ZANU PF Guruve South MP and former Copac Select Committee member Edward Chindori-Chininga yesterday castigated blame-shifting in Zanu PF, saying officials in the constitution-making process were not focused during the Copac outreach programme, but were instead preoccupied with succession politics.
Report by Everson Mushava, Chief Reporter
Chindori-Chininga said instead of blaming each other, the party should focus on the Second All-Stakeholders’ Conference scheduled for next week.
“Zanu PF failed to realise that the constitution is a national document. They wanted to use the constitution to settle personal scores,” Chindori-Chininga said in an interview yesterday.
“The constitution is not about replacing President Robert Mugabe. It is about the future of the country. Zanu PF succession politics brought friction and drove the party off the rails, while MDC-T had good briefings and raised issues of interest to the party.”
Chindori-Chininga’s remarks come at a time finger-pointing threatens to further widen rifts in the faction-ridden party.
The national broadcaster – ZBC- on Tuesday ran a TV programme where panellists accused the party’s co-chair in Copac, Paul Munyaradzi Mangwana, of selling out.
Mangwana hit back saying he consulted the party at every stage and if there was any selling out, the party’s representatives in the Copac management committee, Nicholas Goche and Patrick Chinamasa, were responsible.
Chindori-Chininga revealed that there was no co-ordination in Zanu PF between the co-chair, the select committee and the management committee. He said the management committee reported to Mugabe and he doubted if they acted without his consent.
“Zanu PF should have seen this coming all along. The co-chair was given too much power and reported to the politburo. There seemed to be a missing link for members to properly brief the party. If there could have been proper briefing, no politburo meetings to rewrite the constitution would have been necessary,” he said.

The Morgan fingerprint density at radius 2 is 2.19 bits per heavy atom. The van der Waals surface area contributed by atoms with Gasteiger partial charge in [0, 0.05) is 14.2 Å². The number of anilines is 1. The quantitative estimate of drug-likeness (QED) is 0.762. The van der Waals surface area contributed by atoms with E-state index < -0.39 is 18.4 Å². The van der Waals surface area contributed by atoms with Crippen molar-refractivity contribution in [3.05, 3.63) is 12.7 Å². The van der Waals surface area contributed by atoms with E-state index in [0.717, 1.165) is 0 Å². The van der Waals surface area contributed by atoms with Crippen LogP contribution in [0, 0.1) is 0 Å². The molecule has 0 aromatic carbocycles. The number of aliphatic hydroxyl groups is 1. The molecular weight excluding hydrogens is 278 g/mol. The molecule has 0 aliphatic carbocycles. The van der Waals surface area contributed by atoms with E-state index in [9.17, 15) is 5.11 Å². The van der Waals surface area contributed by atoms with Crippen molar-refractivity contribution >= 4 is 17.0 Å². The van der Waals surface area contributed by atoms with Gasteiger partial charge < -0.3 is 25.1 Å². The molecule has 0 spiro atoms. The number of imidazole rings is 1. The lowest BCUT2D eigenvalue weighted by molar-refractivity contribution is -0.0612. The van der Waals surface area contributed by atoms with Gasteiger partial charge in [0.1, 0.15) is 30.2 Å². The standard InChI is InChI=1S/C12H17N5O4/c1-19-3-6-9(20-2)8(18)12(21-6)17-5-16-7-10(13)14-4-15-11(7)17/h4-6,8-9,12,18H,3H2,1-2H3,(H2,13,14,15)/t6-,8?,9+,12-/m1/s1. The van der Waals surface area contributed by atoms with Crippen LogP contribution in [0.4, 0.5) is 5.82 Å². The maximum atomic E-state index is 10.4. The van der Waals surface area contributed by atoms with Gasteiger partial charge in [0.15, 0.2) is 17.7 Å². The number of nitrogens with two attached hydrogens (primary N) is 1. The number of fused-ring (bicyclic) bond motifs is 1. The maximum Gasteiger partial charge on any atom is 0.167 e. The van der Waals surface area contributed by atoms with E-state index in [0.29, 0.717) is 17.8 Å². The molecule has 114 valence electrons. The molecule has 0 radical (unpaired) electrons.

Chininga said Zanu PF first lost it when it was forced to withdraw the voting system the party was advocating for at the outreach programme stage to ascertain the popularity of views. The situation, Chindori-Chininga said, was made worse by further compromising on the use of the qualitative method.
“There was no popularity contest in the qualitative method. Even the demand to have the national statistical report produced at the conference, good as it is, can only raise debate on the qualitative issues, not popularity of views as reflected by the outreach programme,” he said.
Contrary to speculation that Zanu PF wants to scuttle the whole process, the Guruve South legislator said he was confident Mugabe would want to see the process come to a logical conclusion.
“President Mugabe, with all the years he has ruled this country, would not want to leave the country unguided. He wants a proper constitution to properly guide the generations to come. I don’t think Mugabe has any plans to frustrate the process,” he said.